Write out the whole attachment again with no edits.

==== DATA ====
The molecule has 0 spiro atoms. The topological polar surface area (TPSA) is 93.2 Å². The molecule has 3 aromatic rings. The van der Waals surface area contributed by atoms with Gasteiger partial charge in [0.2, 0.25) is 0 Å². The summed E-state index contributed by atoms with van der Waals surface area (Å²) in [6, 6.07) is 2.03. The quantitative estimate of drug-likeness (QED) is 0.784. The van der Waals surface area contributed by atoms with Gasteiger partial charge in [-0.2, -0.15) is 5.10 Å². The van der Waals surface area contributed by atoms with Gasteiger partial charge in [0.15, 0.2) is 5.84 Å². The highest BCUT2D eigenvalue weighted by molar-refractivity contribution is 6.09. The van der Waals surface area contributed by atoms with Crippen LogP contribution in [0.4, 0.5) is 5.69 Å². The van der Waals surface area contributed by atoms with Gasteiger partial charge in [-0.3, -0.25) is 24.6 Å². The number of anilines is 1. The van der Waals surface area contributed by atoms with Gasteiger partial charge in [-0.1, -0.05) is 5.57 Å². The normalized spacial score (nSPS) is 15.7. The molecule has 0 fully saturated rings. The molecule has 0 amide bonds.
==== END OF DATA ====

The molecule has 0 spiro atoms. The topological polar surface area (TPSA) is 93.2 Å². The molecule has 3 aromatic rings. The van der Waals surface area contributed by atoms with Gasteiger partial charge in [0.2, 0.25) is 0 Å². The summed E-state index contributed by atoms with van der Waals surface area (Å²) in [6, 6.07) is 2.03. The quantitative estimate of drug-likeness (QED) is 0.784. The van der Waals surface area contributed by atoms with Gasteiger partial charge in [-0.2, -0.15) is 5.10 Å². The van der Waals surface area contributed by atoms with Gasteiger partial charge in [0.15, 0.2) is 5.84 Å². The highest BCUT2D eigenvalue weighted by molar-refractivity contribution is 6.09. The van der Waals surface area contributed by atoms with Crippen LogP contribution in [0.4, 0.5) is 5.69 Å². The van der Waals surface area contributed by atoms with Gasteiger partial charge in [-0.3, -0.25) is 24.6 Å². The number of anilines is 1. The van der Waals surface area contributed by atoms with Gasteiger partial charge in [-0.1, -0.05) is 5.57 Å². The normalized spacial score (nSPS) is 15.7. The molecule has 0 fully saturated rings. The molecule has 0 amide bonds.